NAR: Pending Home Sales Drop 4.4% in April Despite YoY Surge

Housing inventory constraints are at least partially to blame for pending home sales dipping in April, according to the latest report from the National Association of REALTORS® (NAR).

NAR’s Pending Home Sales Index (PHSI), a forward-looking indicator of home sales based on contract signings, showed a decline of 4.4% last month, falling to 106.2. Despite the monthly reduction, year-over-year contract signings saw an uptick of 51.7% compared to the previous year’s record low drop in sales brought on by the pandemic shutdowns.

All four U.S. regions recorded year-over-year increases, but only the Midwest enjoyed month-over-month gains in pending home sales contract transactions.

Experts at NAR expect an increase in housing supply as soon as the fall. The injection of inventory is expected to come from sellers that are more willing to list their homes as the country reopens and eviction moratoriums end.

Regional Breakdown:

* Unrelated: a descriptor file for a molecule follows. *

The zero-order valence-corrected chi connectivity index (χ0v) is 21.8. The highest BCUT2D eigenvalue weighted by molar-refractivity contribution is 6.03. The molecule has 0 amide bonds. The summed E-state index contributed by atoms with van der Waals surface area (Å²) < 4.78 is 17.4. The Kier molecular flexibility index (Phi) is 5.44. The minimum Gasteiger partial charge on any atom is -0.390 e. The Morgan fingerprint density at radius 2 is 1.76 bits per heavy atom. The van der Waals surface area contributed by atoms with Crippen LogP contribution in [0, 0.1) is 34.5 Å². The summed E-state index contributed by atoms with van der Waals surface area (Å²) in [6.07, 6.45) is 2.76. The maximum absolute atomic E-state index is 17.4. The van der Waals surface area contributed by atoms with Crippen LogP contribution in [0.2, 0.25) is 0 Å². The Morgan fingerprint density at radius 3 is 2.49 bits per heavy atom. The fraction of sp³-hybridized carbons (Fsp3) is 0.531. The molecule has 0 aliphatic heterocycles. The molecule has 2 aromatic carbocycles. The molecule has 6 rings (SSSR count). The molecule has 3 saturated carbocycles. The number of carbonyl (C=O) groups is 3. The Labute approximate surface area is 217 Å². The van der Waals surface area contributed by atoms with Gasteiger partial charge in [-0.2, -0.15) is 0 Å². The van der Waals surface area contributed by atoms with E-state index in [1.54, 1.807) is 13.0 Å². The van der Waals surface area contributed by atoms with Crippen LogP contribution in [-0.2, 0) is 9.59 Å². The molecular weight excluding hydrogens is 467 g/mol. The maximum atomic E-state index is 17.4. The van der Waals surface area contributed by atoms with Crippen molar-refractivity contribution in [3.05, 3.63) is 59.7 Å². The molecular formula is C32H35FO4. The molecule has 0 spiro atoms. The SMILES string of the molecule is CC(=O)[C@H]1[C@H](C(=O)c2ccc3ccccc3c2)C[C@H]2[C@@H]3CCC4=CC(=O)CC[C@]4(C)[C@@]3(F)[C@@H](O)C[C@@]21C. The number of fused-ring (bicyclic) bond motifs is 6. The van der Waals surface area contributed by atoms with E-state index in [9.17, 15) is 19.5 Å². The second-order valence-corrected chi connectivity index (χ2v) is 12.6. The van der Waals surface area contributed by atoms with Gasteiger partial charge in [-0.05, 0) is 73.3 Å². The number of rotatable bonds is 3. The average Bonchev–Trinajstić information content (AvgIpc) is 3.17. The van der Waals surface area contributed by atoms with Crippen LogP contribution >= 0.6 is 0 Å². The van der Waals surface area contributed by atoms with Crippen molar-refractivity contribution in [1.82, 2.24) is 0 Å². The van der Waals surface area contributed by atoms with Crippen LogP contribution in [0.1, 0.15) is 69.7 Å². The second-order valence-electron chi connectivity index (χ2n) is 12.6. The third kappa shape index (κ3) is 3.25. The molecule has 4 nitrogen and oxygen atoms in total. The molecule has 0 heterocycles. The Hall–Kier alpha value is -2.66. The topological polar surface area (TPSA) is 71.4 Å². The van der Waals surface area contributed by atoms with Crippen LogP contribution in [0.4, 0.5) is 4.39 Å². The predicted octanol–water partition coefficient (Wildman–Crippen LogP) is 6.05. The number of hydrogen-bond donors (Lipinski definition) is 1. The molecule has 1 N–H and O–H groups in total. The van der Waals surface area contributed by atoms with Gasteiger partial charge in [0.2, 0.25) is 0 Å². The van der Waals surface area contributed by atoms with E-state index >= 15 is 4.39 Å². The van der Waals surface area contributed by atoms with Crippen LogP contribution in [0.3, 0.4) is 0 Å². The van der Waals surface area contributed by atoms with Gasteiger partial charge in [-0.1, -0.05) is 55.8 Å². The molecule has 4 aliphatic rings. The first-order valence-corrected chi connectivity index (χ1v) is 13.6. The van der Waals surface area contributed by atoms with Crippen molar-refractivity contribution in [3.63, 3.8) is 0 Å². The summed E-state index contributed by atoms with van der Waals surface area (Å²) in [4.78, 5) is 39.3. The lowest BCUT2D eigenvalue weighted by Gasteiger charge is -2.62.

-12.9% MoM — Now 85.3 PHSI
+96.5% YoY

+ 3.5% MoM — 101.1 PHSI
+ 39.4% YoY

– 6.1% MoM — 128.9 PHSI
+ 45.3% YoY

 -2.6% MoM — 92.0 PHSI
+57.3% YoY

What the industry is saying:

“Contract signings are approaching pre-pandemic levels after the big surge due to the lack of sufficient supply of affordable homes. The upper-end market is still moving sharply as inventory is more plentiful there.

“The Midwest region, which has the most affordable homes, was the only region to notch a gain in the latest month. Some buyers from the expensive cities in the West and Northeast, who have the flexibility to move and work from anywhere, could be opting for a larger-sized home at a lower price in the Midwest.” — Lawrence Yun, NAR Chief Economist

“The April drop in pending home sales showed the impact of the stiff competition for the limited number of homes for sale and the upward pressure on home prices. Adding to the supply crunch is the fact that homebuilders this spring have faced escalating costs. The drop in April pending sales was also consistent with weaker data on purchase applications that MBA reported during the month. The large year-over-year increase in pending sales was relative to April 2020, a month where pandemic-related restrictions depressed most home-buying activity.” — Joel Kan, Mortgage Bankers Association AVP of Economic and Industry Forecasting

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